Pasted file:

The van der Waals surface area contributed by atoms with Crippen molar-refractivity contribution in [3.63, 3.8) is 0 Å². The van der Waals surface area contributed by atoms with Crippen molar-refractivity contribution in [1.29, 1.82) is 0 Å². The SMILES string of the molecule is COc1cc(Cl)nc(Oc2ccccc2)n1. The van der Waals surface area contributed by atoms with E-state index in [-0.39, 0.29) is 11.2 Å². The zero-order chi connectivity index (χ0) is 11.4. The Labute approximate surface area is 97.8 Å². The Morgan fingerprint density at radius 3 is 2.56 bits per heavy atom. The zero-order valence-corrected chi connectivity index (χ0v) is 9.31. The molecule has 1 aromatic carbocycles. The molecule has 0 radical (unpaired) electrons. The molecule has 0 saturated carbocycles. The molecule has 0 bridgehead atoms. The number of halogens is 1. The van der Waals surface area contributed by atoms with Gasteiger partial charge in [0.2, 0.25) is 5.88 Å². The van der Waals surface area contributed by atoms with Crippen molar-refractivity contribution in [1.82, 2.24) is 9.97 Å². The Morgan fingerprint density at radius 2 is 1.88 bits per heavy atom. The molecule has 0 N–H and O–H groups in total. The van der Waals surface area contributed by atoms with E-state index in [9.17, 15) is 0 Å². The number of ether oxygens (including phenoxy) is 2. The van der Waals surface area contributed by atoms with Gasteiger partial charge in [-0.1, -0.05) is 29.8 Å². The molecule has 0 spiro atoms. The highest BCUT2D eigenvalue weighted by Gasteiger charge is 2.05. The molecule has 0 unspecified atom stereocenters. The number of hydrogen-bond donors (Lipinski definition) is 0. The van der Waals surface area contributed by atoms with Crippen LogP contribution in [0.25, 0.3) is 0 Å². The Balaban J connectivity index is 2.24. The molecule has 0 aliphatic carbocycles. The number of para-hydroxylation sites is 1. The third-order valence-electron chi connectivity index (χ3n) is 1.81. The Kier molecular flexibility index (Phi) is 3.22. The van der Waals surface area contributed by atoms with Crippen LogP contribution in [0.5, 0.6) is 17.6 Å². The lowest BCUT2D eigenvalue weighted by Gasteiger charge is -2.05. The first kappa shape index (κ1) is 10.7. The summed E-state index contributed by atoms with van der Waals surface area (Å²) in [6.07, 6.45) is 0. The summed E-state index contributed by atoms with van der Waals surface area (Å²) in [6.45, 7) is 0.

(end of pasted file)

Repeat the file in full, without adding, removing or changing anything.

The van der Waals surface area contributed by atoms with Crippen molar-refractivity contribution in [3.63, 3.8) is 0 Å². The van der Waals surface area contributed by atoms with Crippen molar-refractivity contribution in [1.29, 1.82) is 0 Å². The SMILES string of the molecule is COc1cc(Cl)nc(Oc2ccccc2)n1. The van der Waals surface area contributed by atoms with E-state index in [-0.39, 0.29) is 11.2 Å². The zero-order chi connectivity index (χ0) is 11.4. The Labute approximate surface area is 97.8 Å². The Morgan fingerprint density at radius 3 is 2.56 bits per heavy atom. The zero-order valence-corrected chi connectivity index (χ0v) is 9.31. The molecule has 1 aromatic carbocycles. The molecule has 0 radical (unpaired) electrons. The molecule has 0 saturated carbocycles. The molecule has 0 bridgehead atoms. The number of halogens is 1. The van der Waals surface area contributed by atoms with Gasteiger partial charge in [0.2, 0.25) is 5.88 Å². The van der Waals surface area contributed by atoms with Crippen molar-refractivity contribution in [1.82, 2.24) is 9.97 Å². The Morgan fingerprint density at radius 2 is 1.88 bits per heavy atom. The molecule has 0 N–H and O–H groups in total. The van der Waals surface area contributed by atoms with E-state index in [9.17, 15) is 0 Å². The number of ether oxygens (including phenoxy) is 2. The van der Waals surface area contributed by atoms with Gasteiger partial charge in [-0.1, -0.05) is 29.8 Å². The molecule has 0 spiro atoms. The highest BCUT2D eigenvalue weighted by Gasteiger charge is 2.05. The molecule has 0 unspecified atom stereocenters. The number of hydrogen-bond donors (Lipinski definition) is 0. The van der Waals surface area contributed by atoms with Crippen LogP contribution in [0.25, 0.3) is 0 Å². The Balaban J connectivity index is 2.24. The molecule has 0 aliphatic carbocycles. The number of para-hydroxylation sites is 1. The third-order valence-electron chi connectivity index (χ3n) is 1.81. The Kier molecular flexibility index (Phi) is 3.22. The van der Waals surface area contributed by atoms with Crippen LogP contribution in [0.5, 0.6) is 17.6 Å². The lowest BCUT2D eigenvalue weighted by Gasteiger charge is -2.05. The first kappa shape index (κ1) is 10.7. The summed E-state index contributed by atoms with van der Waals surface area (Å²) in [6.07, 6.45) is 0. The summed E-state index contributed by atoms with van der Waals surface area (Å²) in [6.45, 7) is 0.